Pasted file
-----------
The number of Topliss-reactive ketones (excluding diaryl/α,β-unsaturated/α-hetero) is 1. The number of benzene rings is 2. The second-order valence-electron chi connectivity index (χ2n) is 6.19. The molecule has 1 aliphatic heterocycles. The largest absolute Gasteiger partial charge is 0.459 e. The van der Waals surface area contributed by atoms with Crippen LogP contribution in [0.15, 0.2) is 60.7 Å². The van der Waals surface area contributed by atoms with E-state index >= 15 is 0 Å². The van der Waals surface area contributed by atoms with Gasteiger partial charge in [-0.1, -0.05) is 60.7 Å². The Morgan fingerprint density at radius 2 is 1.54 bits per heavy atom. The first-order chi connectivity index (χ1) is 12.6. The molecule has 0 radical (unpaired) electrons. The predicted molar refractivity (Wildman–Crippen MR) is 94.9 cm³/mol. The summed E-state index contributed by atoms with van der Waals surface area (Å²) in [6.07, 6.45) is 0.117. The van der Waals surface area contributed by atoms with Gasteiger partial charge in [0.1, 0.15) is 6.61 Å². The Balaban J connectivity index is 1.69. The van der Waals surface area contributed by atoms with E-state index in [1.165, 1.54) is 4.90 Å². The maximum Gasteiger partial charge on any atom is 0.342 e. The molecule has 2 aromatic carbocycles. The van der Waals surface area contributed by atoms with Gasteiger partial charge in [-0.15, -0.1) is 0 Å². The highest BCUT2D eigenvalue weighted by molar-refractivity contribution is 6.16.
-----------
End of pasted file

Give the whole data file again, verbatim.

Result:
The number of Topliss-reactive ketones (excluding diaryl/α,β-unsaturated/α-hetero) is 1. The number of benzene rings is 2. The second-order valence-electron chi connectivity index (χ2n) is 6.19. The molecule has 1 aliphatic heterocycles. The largest absolute Gasteiger partial charge is 0.459 e. The van der Waals surface area contributed by atoms with Crippen LogP contribution in [0.15, 0.2) is 60.7 Å². The van der Waals surface area contributed by atoms with E-state index >= 15 is 0 Å². The van der Waals surface area contributed by atoms with Gasteiger partial charge in [-0.1, -0.05) is 60.7 Å². The Morgan fingerprint density at radius 2 is 1.54 bits per heavy atom. The first-order chi connectivity index (χ1) is 12.6. The molecule has 0 radical (unpaired) electrons. The predicted molar refractivity (Wildman–Crippen MR) is 94.9 cm³/mol. The summed E-state index contributed by atoms with van der Waals surface area (Å²) in [6.07, 6.45) is 0.117. The van der Waals surface area contributed by atoms with Gasteiger partial charge in [0.1, 0.15) is 6.61 Å². The Balaban J connectivity index is 1.69. The van der Waals surface area contributed by atoms with E-state index in [1.165, 1.54) is 4.90 Å². The maximum Gasteiger partial charge on any atom is 0.342 e. The molecule has 2 aromatic carbocycles. The van der Waals surface area contributed by atoms with Gasteiger partial charge in [-0.15, -0.1) is 0 Å². The highest BCUT2D eigenvalue weighted by molar-refractivity contribution is 6.16.